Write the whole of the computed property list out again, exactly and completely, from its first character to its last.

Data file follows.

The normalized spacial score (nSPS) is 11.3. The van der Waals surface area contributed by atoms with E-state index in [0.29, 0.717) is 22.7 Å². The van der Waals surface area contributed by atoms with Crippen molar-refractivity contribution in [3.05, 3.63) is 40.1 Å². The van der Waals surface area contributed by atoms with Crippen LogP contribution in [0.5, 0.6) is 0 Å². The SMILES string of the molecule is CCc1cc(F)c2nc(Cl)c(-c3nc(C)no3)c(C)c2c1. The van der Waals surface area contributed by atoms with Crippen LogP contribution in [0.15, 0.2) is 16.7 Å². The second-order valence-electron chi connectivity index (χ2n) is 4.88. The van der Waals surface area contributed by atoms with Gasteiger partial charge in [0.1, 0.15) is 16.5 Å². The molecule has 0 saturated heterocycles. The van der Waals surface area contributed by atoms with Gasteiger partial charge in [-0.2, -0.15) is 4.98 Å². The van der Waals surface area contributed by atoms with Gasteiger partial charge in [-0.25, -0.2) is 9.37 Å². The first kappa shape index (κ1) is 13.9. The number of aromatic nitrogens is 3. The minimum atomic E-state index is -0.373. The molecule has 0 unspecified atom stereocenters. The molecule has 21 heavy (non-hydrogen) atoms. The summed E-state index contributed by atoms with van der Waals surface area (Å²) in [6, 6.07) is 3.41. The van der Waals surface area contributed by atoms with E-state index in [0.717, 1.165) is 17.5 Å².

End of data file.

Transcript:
The normalized spacial score (nSPS) is 11.3. The van der Waals surface area contributed by atoms with E-state index in [0.29, 0.717) is 22.7 Å². The van der Waals surface area contributed by atoms with Crippen molar-refractivity contribution in [3.05, 3.63) is 40.1 Å². The van der Waals surface area contributed by atoms with Crippen LogP contribution in [0.5, 0.6) is 0 Å². The SMILES string of the molecule is CCc1cc(F)c2nc(Cl)c(-c3nc(C)no3)c(C)c2c1. The van der Waals surface area contributed by atoms with Crippen LogP contribution in [0.15, 0.2) is 16.7 Å². The second-order valence-electron chi connectivity index (χ2n) is 4.88. The van der Waals surface area contributed by atoms with Gasteiger partial charge in [0.1, 0.15) is 16.5 Å². The molecule has 0 saturated heterocycles. The van der Waals surface area contributed by atoms with Gasteiger partial charge in [-0.2, -0.15) is 4.98 Å². The van der Waals surface area contributed by atoms with Gasteiger partial charge in [-0.25, -0.2) is 9.37 Å². The first kappa shape index (κ1) is 13.9. The number of aromatic nitrogens is 3. The minimum atomic E-state index is -0.373. The molecule has 0 unspecified atom stereocenters. The molecule has 21 heavy (non-hydrogen) atoms. The summed E-state index contributed by atoms with van der Waals surface area (Å²) in [6, 6.07) is 3.41. The van der Waals surface area contributed by atoms with E-state index in [0.717, 1.165) is 17.5 Å².